Time for a pepper showdown! It’s a comparison of Bhut Jolokia (Ghost), Trinidad Scorpion, Carolina Reaper and Jay’s Peach Ghost Scorpion — the hottest peppers in the world. Come and join me?
Bhut Jolokia (Ghost) Pepper
I already have a post from some time ago, where I grew a Bhut Jolokia pepper plant. It was several years ago, and I’ve not re-grown it since. It was rather nice — it grew about 2 feet tall, and was quite bushy. The peppers were a pretty red, and resembled a cross between a habanero and a Fatali pepper. The heat was just over 1,000,000 Scoville. (For reference, the hottest habanero is less than half that, and a jalapeno comes in at about 5,000 Scoville.)
Trinidad Scorpion Pepper
Bhut Jolokia held the title of hottest pepper for a few years, but then the Trinidad Scorpion took the crown in 2012 with approximately 1,200,000 Scoville. This will be the first time I’ve grown the Scorpion pepper, so I am interested to see what I get, for both plant and fruit.
Jay’s Peach Ghost Scorpion Pepper
This is supposed to be a stable cross between the ghost and the scorpion peppers. The pepper is supposed to be larger than either of its parents, The color is different — a more pastel, rather than the brightness of the Jolokia and Scorpion peppers. From the photos I’ve seen, it’s really pretty. The heat is supposed to be somewhere between the two – or so I understand.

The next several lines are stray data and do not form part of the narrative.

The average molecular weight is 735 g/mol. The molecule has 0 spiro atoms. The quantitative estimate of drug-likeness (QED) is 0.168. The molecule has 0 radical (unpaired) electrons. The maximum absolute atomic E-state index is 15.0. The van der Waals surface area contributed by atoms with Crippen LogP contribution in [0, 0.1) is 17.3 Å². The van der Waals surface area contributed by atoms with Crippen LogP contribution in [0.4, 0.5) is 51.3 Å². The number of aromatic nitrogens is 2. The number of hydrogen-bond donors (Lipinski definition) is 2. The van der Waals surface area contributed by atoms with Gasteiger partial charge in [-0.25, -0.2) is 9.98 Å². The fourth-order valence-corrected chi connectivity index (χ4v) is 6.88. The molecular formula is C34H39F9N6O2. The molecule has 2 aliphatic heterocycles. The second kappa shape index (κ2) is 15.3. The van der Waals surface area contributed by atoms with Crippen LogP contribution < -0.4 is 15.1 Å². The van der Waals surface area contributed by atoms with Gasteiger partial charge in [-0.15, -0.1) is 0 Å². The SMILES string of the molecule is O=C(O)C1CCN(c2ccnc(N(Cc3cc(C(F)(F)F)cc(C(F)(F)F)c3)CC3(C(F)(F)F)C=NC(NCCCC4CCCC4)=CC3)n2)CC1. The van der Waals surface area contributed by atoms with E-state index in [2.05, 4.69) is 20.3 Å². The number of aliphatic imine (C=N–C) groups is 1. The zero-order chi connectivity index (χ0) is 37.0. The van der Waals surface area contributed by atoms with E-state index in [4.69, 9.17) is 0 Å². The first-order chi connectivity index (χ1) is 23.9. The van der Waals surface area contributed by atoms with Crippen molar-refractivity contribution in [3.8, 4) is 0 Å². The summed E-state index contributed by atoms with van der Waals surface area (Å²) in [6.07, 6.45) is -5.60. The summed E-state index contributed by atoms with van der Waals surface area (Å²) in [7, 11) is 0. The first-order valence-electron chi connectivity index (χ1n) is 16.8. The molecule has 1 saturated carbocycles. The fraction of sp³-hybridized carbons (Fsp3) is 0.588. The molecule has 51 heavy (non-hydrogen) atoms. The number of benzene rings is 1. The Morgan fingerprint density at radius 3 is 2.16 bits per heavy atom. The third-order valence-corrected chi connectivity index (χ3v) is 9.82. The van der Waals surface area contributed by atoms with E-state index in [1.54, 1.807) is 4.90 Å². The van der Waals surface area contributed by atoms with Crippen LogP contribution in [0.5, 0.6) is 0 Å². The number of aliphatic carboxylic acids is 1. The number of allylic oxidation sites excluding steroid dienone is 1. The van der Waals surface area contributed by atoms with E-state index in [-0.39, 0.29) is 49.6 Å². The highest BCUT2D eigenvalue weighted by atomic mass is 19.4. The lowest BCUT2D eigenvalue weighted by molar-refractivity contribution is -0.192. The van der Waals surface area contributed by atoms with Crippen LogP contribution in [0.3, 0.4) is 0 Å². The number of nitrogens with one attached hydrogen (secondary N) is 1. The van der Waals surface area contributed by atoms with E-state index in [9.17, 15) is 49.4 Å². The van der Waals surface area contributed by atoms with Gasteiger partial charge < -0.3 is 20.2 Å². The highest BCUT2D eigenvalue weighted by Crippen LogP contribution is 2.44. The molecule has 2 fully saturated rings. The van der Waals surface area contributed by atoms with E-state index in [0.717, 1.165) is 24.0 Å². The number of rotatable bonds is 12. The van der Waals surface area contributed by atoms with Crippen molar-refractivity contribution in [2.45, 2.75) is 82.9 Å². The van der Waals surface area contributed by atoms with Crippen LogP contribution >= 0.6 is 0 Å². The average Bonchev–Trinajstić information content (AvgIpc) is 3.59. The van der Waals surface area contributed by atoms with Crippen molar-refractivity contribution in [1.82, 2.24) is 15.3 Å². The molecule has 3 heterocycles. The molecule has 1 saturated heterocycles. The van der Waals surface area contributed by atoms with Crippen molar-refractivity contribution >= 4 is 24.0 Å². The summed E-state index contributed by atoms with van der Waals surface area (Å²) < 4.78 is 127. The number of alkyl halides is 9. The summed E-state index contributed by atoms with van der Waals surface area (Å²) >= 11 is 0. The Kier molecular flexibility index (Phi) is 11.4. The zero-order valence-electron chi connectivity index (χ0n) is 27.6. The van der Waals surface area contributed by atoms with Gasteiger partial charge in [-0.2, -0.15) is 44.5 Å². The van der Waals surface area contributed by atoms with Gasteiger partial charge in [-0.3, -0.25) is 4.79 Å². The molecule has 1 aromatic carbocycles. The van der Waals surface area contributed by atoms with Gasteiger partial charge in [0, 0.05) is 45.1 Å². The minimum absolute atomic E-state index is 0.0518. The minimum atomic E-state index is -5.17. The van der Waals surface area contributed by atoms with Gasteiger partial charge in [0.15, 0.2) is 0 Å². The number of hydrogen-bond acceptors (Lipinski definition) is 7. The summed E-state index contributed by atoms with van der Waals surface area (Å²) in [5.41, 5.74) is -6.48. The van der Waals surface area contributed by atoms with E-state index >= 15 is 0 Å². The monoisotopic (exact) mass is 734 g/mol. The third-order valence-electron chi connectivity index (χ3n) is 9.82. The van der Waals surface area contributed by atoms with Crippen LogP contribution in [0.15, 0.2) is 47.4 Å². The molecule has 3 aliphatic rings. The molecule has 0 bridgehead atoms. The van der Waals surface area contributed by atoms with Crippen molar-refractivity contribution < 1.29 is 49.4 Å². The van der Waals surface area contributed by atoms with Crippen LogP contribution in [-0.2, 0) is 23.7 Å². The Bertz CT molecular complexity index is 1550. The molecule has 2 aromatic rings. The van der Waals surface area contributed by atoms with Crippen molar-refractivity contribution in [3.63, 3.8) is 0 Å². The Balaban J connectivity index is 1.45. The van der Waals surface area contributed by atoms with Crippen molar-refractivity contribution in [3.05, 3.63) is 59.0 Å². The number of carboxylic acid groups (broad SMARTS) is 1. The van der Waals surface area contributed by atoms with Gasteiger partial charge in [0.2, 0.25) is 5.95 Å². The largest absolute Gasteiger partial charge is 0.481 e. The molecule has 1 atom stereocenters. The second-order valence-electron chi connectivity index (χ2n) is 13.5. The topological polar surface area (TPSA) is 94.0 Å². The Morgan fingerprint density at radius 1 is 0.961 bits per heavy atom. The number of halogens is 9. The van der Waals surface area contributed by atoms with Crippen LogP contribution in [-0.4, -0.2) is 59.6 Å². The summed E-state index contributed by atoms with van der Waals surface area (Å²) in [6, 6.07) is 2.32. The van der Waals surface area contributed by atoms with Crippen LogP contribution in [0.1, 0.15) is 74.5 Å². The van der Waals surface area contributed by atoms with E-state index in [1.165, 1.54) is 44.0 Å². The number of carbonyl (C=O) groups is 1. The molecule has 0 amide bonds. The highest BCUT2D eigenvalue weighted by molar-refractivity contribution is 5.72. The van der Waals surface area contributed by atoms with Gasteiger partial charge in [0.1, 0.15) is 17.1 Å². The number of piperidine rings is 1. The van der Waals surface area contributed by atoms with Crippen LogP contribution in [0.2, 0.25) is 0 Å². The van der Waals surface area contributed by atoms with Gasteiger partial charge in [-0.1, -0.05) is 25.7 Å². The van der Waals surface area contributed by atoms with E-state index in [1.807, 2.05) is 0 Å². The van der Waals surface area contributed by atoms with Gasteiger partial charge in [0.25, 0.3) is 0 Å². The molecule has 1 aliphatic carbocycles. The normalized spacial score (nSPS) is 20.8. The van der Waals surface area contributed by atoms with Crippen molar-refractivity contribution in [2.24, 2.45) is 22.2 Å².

Carolina Reaper Pepper
Poor Scorpion — it only held the title of “World’s Hottest Pepper” for one year, because in 2013 he Carolina Reaper pepper took that honor. I tried growing it once, but ran into a bit of a problem and the plant (sadly) didn’t survive. Time I tried again, I think, because the fruit looks quite interesting. It racks up something like 1,400,000 Scoville.
How This Will Work
Unfortunately, or maybe fortunately, this experiment will take awhile. When it comes to these peppers, the seeds take a long time to sprout — somewhere between 3 and 5 weeks, if I recall correctly when I grew (or tried to grow) Bhut Jolokia and Carolina Reaper. I have no reason to doubt that Jay’s and the Scorpion won’t take just as long to germinate.
The showdown will really start once the seedlings are large enough to go out into the garden. I will be comparing:
- Plant height — is it a tall plant or short?
- Plant width — dues it grow up or out?
- Plant vigor — how well does it take to outdoor life? Also, is it a prima donna or is it easy to grow?
- Time to fruit — how long does it take the first fruits to set?
- The peppers themselves — what they look like, how big are they — things like that.
The one thing I will not be comparing is the heat! I am not brave or stupid enough to actually try to eat one of these peppers — habaneros are as hot as I feel comfortable going.
What to Do With the Fruit?